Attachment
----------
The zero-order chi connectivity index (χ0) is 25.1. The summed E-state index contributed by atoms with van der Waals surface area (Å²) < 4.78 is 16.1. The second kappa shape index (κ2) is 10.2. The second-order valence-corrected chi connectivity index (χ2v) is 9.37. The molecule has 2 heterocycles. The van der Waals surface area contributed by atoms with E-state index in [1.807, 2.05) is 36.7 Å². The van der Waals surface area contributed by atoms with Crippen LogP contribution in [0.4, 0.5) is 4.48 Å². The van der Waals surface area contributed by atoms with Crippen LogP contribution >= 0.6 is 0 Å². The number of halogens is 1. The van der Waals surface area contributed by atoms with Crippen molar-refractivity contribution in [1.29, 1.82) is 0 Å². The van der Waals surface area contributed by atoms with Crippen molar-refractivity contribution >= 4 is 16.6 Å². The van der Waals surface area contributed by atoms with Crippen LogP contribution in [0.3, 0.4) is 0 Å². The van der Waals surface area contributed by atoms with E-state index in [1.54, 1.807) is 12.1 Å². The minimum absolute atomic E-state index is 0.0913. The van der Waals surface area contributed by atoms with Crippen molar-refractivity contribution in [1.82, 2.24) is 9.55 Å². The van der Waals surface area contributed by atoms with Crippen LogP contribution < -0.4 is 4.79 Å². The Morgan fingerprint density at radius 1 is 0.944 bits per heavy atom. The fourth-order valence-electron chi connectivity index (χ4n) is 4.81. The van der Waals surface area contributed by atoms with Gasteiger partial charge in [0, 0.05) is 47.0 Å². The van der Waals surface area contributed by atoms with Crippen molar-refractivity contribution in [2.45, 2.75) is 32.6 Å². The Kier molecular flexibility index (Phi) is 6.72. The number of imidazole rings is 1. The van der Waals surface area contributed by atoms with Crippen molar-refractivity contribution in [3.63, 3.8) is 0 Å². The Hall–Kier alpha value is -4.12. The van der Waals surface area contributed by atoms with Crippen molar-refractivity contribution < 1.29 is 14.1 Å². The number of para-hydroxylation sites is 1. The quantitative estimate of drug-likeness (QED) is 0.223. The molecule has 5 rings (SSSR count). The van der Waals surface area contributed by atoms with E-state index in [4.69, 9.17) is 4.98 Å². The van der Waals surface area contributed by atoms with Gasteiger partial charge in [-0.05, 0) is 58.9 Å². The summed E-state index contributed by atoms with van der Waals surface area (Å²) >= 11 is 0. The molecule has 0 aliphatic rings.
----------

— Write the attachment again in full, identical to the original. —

The zero-order chi connectivity index (χ0) is 25.1. The summed E-state index contributed by atoms with van der Waals surface area (Å²) < 4.78 is 16.1. The second kappa shape index (κ2) is 10.2. The second-order valence-corrected chi connectivity index (χ2v) is 9.37. The molecule has 2 heterocycles. The van der Waals surface area contributed by atoms with E-state index in [1.807, 2.05) is 36.7 Å². The van der Waals surface area contributed by atoms with Crippen LogP contribution in [0.4, 0.5) is 4.48 Å². The van der Waals surface area contributed by atoms with Crippen LogP contribution >= 0.6 is 0 Å². The number of halogens is 1. The van der Waals surface area contributed by atoms with Crippen molar-refractivity contribution in [1.29, 1.82) is 0 Å². The van der Waals surface area contributed by atoms with Crippen molar-refractivity contribution >= 4 is 16.6 Å². The van der Waals surface area contributed by atoms with Crippen LogP contribution in [0.3, 0.4) is 0 Å². The van der Waals surface area contributed by atoms with E-state index in [1.54, 1.807) is 12.1 Å². The minimum absolute atomic E-state index is 0.0913. The van der Waals surface area contributed by atoms with Crippen molar-refractivity contribution in [1.82, 2.24) is 9.55 Å². The van der Waals surface area contributed by atoms with Crippen LogP contribution < -0.4 is 4.79 Å². The Morgan fingerprint density at radius 1 is 0.944 bits per heavy atom. The fourth-order valence-electron chi connectivity index (χ4n) is 4.81. The van der Waals surface area contributed by atoms with Gasteiger partial charge in [0, 0.05) is 47.0 Å². The van der Waals surface area contributed by atoms with Crippen molar-refractivity contribution in [2.45, 2.75) is 32.6 Å². The Kier molecular flexibility index (Phi) is 6.72. The number of imidazole rings is 1. The van der Waals surface area contributed by atoms with Crippen molar-refractivity contribution in [3.63, 3.8) is 0 Å². The Hall–Kier alpha value is -4.12. The van der Waals surface area contributed by atoms with Crippen molar-refractivity contribution < 1.29 is 14.1 Å². The number of para-hydroxylation sites is 1. The quantitative estimate of drug-likeness (QED) is 0.223. The molecule has 5 rings (SSSR count). The van der Waals surface area contributed by atoms with E-state index in [4.69, 9.17) is 4.98 Å². The van der Waals surface area contributed by atoms with Gasteiger partial charge in [-0.05, 0) is 58.9 Å². The summed E-state index contributed by atoms with van der Waals surface area (Å²) >= 11 is 0. The molecule has 0 aliphatic rings.